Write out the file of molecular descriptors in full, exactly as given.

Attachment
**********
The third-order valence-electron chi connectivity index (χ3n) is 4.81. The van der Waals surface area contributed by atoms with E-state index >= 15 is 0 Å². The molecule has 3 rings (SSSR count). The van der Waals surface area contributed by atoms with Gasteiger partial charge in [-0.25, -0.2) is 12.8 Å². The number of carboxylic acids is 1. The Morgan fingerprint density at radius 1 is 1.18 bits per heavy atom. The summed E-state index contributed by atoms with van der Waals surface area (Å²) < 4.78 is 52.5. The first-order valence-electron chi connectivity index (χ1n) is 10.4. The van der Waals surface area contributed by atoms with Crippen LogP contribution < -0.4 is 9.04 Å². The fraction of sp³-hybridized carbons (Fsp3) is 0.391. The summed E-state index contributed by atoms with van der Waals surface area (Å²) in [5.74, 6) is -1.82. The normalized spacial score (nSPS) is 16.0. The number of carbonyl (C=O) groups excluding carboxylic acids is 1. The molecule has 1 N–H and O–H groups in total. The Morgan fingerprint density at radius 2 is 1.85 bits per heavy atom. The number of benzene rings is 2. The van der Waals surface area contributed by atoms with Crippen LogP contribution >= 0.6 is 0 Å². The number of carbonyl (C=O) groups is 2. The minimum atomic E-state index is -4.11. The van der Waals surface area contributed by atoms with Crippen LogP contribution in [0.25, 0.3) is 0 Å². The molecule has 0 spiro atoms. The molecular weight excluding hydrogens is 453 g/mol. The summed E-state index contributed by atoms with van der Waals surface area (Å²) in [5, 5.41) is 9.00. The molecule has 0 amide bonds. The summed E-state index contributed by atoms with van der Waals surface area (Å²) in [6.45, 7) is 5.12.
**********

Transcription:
The third-order valence-electron chi connectivity index (χ3n) is 4.81. The van der Waals surface area contributed by atoms with E-state index >= 15 is 0 Å². The molecule has 3 rings (SSSR count). The van der Waals surface area contributed by atoms with Gasteiger partial charge in [-0.25, -0.2) is 12.8 Å². The number of carboxylic acids is 1. The Morgan fingerprint density at radius 1 is 1.18 bits per heavy atom. The summed E-state index contributed by atoms with van der Waals surface area (Å²) < 4.78 is 52.5. The first-order valence-electron chi connectivity index (χ1n) is 10.4. The van der Waals surface area contributed by atoms with Crippen LogP contribution < -0.4 is 9.04 Å². The fraction of sp³-hybridized carbons (Fsp3) is 0.391. The summed E-state index contributed by atoms with van der Waals surface area (Å²) in [5.74, 6) is -1.82. The normalized spacial score (nSPS) is 16.0. The number of carbonyl (C=O) groups excluding carboxylic acids is 1. The molecule has 1 N–H and O–H groups in total. The Morgan fingerprint density at radius 2 is 1.85 bits per heavy atom. The number of benzene rings is 2. The van der Waals surface area contributed by atoms with Crippen LogP contribution >= 0.6 is 0 Å². The number of carbonyl (C=O) groups is 2. The minimum atomic E-state index is -4.11. The van der Waals surface area contributed by atoms with Crippen LogP contribution in [0.25, 0.3) is 0 Å². The molecule has 0 spiro atoms. The molecular weight excluding hydrogens is 453 g/mol. The summed E-state index contributed by atoms with van der Waals surface area (Å²) in [5, 5.41) is 9.00. The molecule has 0 amide bonds. The summed E-state index contributed by atoms with van der Waals surface area (Å²) in [6.45, 7) is 5.12.